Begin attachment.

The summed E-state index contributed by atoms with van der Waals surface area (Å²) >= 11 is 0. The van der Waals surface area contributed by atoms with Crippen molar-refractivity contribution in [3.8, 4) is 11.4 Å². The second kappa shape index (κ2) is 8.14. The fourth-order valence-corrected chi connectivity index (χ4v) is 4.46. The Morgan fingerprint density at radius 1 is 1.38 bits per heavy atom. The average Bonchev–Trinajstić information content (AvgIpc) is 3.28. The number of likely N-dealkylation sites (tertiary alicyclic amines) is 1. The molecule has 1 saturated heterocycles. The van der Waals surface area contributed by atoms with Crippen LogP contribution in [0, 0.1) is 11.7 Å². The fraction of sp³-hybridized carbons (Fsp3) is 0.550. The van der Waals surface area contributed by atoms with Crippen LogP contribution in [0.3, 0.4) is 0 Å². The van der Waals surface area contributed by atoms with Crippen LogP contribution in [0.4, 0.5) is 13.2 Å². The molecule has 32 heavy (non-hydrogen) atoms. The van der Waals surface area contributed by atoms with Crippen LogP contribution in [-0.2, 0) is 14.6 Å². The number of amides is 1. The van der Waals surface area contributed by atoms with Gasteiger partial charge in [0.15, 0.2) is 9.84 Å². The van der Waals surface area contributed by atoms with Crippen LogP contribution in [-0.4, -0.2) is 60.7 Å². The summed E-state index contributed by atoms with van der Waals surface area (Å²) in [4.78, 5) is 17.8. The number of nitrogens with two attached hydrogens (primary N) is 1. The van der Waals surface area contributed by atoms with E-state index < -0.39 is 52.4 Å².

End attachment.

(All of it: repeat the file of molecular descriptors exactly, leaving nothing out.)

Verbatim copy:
The summed E-state index contributed by atoms with van der Waals surface area (Å²) >= 11 is 0. The van der Waals surface area contributed by atoms with Crippen molar-refractivity contribution in [3.8, 4) is 11.4 Å². The second kappa shape index (κ2) is 8.14. The fourth-order valence-corrected chi connectivity index (χ4v) is 4.46. The Morgan fingerprint density at radius 1 is 1.38 bits per heavy atom. The average Bonchev–Trinajstić information content (AvgIpc) is 3.28. The number of likely N-dealkylation sites (tertiary alicyclic amines) is 1. The molecule has 1 saturated heterocycles. The van der Waals surface area contributed by atoms with Crippen LogP contribution in [0, 0.1) is 11.7 Å². The fraction of sp³-hybridized carbons (Fsp3) is 0.550. The van der Waals surface area contributed by atoms with Crippen LogP contribution in [0.3, 0.4) is 0 Å². The van der Waals surface area contributed by atoms with Crippen LogP contribution in [0.4, 0.5) is 13.2 Å². The molecule has 32 heavy (non-hydrogen) atoms. The van der Waals surface area contributed by atoms with Crippen LogP contribution in [-0.2, 0) is 14.6 Å². The number of amides is 1. The van der Waals surface area contributed by atoms with Gasteiger partial charge in [0.15, 0.2) is 9.84 Å². The van der Waals surface area contributed by atoms with Crippen LogP contribution in [-0.4, -0.2) is 60.7 Å². The summed E-state index contributed by atoms with van der Waals surface area (Å²) in [4.78, 5) is 17.8. The number of nitrogens with two attached hydrogens (primary N) is 1. The van der Waals surface area contributed by atoms with E-state index < -0.39 is 52.4 Å².